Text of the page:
Image copyright © by Marcus Trahan


(Hors de prix, France, 2006)

From almost the first frames this one reminded me of those frothy, sophisticated comedies set on the French Riviera in the ‘60s. Lots of fancy hotel rooms and restaurants, jewelry, clothes, fast sports cars. And sure enough, the director, Pierre Salvadori, says he used Breakfast at Tiffany’s as a model. Before long I was reminded of other films and stars. There was Buster Keaton, because the male lead, Gad Elmaleh (born in Tunisia) is almost as deadpan as the Great Stone Face. And Charlie Chaplin and Pretty Woman, because … well, let’s get into the plot.

He is a waiter-bartender-dog-walker at a fancy hotel on the beach. Audrey Tautou is a golddigger, if you want to be generous, a whore if you’re not feeling so liberal, currently living with a rich older man at the hotel. Through a mix-up, she mistakes him for another rich man. She gets drunk with him, goes to bed with him, and the old man finds out and dumps her. So she decided to latch on to the new sugar daddy. He is madly in love with her, and is able to keep the charade going for a while. (This is all very much a Chaplin plot, i.e., City Lights.) But he is finally exposed, and she heads off to Nice trolling for another sucker. He follows, and messes up her first date with a rich man. She’s furious. He’s smitten. He spends every last centime he has on a shopping and fine dining frenzy she takes him on for revenge. As he’s about to be arrested for non-payment of his hotel bill, he is picked up by an older, rich woman …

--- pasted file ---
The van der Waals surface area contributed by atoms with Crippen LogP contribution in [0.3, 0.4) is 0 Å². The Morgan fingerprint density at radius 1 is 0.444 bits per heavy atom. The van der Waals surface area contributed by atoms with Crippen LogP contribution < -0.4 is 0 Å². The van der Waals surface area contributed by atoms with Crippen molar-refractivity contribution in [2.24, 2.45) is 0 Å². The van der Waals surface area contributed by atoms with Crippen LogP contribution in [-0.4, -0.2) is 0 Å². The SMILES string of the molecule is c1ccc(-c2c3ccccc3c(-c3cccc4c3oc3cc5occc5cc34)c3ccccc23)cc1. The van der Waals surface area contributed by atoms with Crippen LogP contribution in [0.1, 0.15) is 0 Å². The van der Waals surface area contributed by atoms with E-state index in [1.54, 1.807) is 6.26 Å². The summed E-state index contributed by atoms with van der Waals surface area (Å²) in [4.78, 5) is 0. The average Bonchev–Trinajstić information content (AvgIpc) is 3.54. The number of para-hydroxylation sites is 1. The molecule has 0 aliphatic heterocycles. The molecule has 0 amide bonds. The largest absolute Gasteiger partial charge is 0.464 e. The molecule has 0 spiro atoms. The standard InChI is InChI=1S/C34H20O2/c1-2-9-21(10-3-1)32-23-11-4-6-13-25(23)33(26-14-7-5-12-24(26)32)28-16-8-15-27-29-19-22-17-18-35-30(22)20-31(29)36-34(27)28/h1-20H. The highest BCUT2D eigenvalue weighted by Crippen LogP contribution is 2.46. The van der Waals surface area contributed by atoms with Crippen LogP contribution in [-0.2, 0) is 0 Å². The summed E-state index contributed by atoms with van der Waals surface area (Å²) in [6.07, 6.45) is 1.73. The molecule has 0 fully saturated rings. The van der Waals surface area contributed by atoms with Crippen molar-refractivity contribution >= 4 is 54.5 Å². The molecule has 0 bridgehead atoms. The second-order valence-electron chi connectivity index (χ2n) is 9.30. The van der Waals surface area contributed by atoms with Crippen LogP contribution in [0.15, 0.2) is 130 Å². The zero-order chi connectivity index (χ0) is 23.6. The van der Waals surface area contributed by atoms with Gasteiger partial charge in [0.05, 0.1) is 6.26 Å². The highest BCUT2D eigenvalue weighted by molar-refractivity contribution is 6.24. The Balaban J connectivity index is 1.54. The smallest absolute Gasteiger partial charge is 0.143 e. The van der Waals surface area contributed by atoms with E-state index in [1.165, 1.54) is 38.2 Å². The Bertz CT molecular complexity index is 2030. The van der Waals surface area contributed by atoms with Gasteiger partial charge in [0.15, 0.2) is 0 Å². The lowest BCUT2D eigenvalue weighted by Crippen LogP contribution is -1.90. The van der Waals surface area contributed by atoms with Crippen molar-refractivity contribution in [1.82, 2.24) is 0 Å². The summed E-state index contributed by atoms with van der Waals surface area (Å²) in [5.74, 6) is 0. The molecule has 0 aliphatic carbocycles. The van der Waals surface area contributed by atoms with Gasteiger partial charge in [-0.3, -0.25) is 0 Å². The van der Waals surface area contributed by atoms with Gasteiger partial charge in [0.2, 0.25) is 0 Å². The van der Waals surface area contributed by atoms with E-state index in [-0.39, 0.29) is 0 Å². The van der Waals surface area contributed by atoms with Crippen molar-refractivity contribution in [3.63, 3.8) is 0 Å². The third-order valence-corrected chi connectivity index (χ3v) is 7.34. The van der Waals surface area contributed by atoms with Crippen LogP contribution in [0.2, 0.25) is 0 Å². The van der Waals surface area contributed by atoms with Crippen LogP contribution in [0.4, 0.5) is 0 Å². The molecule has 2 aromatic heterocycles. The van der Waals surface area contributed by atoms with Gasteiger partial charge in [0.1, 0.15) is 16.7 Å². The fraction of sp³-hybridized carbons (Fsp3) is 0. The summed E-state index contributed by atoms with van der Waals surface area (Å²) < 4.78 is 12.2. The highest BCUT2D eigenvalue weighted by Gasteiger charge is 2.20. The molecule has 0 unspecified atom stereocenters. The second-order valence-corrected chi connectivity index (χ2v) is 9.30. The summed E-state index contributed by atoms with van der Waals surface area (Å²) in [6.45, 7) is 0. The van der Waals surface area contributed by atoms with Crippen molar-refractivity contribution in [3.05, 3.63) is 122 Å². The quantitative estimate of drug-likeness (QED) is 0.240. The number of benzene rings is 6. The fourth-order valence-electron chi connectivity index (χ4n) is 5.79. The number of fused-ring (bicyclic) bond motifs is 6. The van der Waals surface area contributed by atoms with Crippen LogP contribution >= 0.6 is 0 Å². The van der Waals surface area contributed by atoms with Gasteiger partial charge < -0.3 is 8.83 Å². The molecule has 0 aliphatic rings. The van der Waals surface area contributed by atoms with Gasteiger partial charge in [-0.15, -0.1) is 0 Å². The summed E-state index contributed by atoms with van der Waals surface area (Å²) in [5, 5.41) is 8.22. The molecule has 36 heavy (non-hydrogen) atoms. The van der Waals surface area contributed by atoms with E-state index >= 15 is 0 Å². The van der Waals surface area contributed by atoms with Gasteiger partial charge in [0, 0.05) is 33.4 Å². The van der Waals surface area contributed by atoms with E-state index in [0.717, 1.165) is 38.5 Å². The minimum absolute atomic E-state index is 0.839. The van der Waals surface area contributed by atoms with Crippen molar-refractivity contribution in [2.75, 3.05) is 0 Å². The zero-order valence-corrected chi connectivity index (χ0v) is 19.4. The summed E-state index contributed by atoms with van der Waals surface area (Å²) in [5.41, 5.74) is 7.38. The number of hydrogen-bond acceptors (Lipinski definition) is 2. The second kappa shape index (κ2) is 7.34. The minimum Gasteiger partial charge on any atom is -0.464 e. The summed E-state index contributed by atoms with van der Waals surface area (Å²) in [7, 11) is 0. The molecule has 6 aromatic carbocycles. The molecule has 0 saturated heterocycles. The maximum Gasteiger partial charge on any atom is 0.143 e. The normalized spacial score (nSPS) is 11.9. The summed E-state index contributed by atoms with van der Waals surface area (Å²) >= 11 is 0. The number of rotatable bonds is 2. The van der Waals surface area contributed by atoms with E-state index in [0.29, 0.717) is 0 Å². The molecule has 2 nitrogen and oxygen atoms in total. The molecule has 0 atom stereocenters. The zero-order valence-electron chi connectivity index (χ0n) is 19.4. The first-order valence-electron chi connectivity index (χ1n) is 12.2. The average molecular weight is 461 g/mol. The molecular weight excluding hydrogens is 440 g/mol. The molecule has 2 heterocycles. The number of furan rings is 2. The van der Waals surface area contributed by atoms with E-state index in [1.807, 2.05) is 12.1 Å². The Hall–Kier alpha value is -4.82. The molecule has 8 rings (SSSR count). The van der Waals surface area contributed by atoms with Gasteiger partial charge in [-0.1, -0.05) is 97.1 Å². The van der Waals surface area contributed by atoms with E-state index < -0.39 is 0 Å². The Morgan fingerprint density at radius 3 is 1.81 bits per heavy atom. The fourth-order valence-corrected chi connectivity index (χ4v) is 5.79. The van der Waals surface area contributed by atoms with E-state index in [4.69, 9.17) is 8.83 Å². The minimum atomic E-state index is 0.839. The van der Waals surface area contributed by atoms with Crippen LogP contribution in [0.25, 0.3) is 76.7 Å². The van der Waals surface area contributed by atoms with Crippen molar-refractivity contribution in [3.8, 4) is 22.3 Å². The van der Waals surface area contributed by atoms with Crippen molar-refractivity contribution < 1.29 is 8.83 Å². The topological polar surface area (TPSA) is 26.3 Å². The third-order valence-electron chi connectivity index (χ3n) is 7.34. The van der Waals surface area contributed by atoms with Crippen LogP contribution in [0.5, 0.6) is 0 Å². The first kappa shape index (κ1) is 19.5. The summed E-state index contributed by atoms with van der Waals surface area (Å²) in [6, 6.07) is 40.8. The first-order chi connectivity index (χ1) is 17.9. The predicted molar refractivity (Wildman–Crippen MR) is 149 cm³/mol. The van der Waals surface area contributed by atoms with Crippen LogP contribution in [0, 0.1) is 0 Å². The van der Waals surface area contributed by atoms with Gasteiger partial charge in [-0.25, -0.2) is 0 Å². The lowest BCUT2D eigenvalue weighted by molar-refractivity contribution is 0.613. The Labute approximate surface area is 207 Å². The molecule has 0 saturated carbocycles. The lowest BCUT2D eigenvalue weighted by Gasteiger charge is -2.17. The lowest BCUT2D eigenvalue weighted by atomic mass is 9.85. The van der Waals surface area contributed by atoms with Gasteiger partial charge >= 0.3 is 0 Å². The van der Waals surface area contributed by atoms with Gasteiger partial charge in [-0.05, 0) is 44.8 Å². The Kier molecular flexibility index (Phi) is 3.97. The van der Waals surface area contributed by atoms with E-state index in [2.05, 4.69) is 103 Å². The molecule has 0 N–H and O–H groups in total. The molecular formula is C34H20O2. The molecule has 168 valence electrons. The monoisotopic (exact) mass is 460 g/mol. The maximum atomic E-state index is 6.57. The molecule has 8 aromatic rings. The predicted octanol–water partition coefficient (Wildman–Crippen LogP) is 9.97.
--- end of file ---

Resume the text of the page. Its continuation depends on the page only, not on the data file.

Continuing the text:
These characters are both shameless opportunists, she from the git-go, and he learns quickly. It’s easy to see why he would. He’s lived a long time watching the extremely rich, and it really ain’t fucking fair, is it? Some people have so much money they have to work hard at frittering away their days, and some have so little they have to bust their asses all day long just to get by. That’s what reminded me of Pretty Woman. Julia Roberts has seen all this stuff—anyone can walk down Rodeo Drive, even me—and she covets it. Naturally, in both movies, they discover that “love” is more important (though Julia does get to marry the billionaire). But just how bad is it, what they’re doing? Will these people ever miss the money they spent on their courtesans and gigolos? No way. I dunno, man. I don’t covet all that bling, but I sure do covet the carefree lifestyle. Puttering away together on a motor scooter may be the moral “happy” ending … but what are they going to do now? Walk dogs?